Why you should care
Because you’re way past “ready to rumble.”
A pair of alpha male bodybuilder types who fly around the ring like a pair of pint-sized Lucha Libre wrestlers. A menacing figure threatening to hug his opponents, as the crowd gleefully breaks into a “Ciampa’s Gonna Hug You!” chant. The tag team of Johnny Gargano and Chuck Taylor opting for the Backstreet Boys rather than some adrenaline-pumping entrance music. A woman wrestler, Candice LeRae, competing with men easily twice her size and absorbing just as much punishment as her counterparts. A fan who deposits a half-eaten Blow Pop from World’s Cutest Tag Team’s Joey Ryan into his mouth as the crowd chants “He’s Got Herpes.” This isn’t Vince McMahon’s version of sports entertainment; this is Pro Wrestling Guerrilla.
“… like a speak-easy for pro wrestling, letting you into its little club for a few hours to watch people jump on each other.”
Founded by six wrestlers 11 years ago, the indie wrestling promotion housed in a small building in Reseda, California, has distinguished itself with a product that combines humor, talent and a focus on wrestling rather than the soap opera story lines made famous by McMahon’s World Wrestling Entertainment. Eschewing the family-friendly focus of WWE, PWG is built for the adult wrestling fan. The crowds usually consist of several hundred bloodthirsty 18- to 40-year-olds jam-packed into the confines of the American Legion Post, which resembles a rundown Boys & Girls club more than an arena. And the atmosphere the fans create is just as important to PWG as the athletes in the ring.
“In a lot of ways, PWG is like a speak-easy for pro wrestling, letting you into its little club for a few hours to watch people jump on each other,” says Bill Hanstock, an editor for SB Nation who has been attending PWG shows for the past eight years. “If you’re an adult, you get a lot more bang for your buck than you do with a live WWE event. PWG makes pro wrestling fun, which is what it should be.”
Attending a PWG show is an immersive experience — fans are, quite literally, a part of the show. There is no guardrail separating the audience from the ring; which often results in the action spilling into the crowd. Commentator Excalibur wisely suggests to those in attendance before the show gets started, “If you see the action coming your way, move.” No matter your celebrity stature (Shaquille O’Neal and the cast of HBO’s True Blood have attended a PWG show or two) or gender, nobody is safe.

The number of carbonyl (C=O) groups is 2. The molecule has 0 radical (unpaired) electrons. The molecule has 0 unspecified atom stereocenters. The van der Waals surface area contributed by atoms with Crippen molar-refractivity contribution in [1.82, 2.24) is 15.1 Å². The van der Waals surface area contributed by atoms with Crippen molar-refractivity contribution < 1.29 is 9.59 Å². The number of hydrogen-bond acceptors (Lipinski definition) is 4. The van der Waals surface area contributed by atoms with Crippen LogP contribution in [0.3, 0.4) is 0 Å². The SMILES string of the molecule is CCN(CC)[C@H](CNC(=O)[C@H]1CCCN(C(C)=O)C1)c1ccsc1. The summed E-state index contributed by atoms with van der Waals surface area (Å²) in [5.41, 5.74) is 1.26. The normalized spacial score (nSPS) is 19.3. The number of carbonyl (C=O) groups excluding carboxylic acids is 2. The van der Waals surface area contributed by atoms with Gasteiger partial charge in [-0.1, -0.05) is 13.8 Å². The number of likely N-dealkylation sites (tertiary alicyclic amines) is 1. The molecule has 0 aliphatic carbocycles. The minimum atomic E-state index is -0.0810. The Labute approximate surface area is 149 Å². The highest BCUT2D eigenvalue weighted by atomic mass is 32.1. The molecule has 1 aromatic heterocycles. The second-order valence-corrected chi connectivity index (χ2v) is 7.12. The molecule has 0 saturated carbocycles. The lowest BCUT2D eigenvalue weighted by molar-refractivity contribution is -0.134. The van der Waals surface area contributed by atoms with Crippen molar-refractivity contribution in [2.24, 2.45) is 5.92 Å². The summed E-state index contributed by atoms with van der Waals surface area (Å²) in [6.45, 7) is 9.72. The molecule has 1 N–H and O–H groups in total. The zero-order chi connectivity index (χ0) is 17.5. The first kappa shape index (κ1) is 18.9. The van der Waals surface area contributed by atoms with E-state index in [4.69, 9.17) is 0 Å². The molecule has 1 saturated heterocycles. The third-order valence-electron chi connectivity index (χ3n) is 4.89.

… a mere nibble of the delicious entrée of violence.
On this night, UFC women’s bantamweight champion Ronda Rousey is seated in the first row with her female collective known as the Four Horsewomen (modeled after Ric Flair’s infamous wrestling stable). The action literally spilled into Rousey’s lap during the first bout between Biff Busick and the madman known as Tommaso Ciampa. But rather than shy away from the carnage, Rousey not only embraced it, she got involved by delivering a chop to Busick’s chest. The news made headlines on TMZ and has only added to PWG’s budding stature.
Despite its growing notoriety, PWG still subscribes to a relatively archaic business model. It’s never traveled outside of the American Legion, and the only way to watch an event if you can’t be there live is to order a DVD released almost two months later. But the dated marketing scheme only adds to PWG’s allure.
What you see in the following video is a mere nibble of the delicious entrée of violence served at Untitled. Do yourself a favor: Buy the DVD, be amazed, and then find your way down to Reseda on Dec. 12 for their next show. You won’t regret it.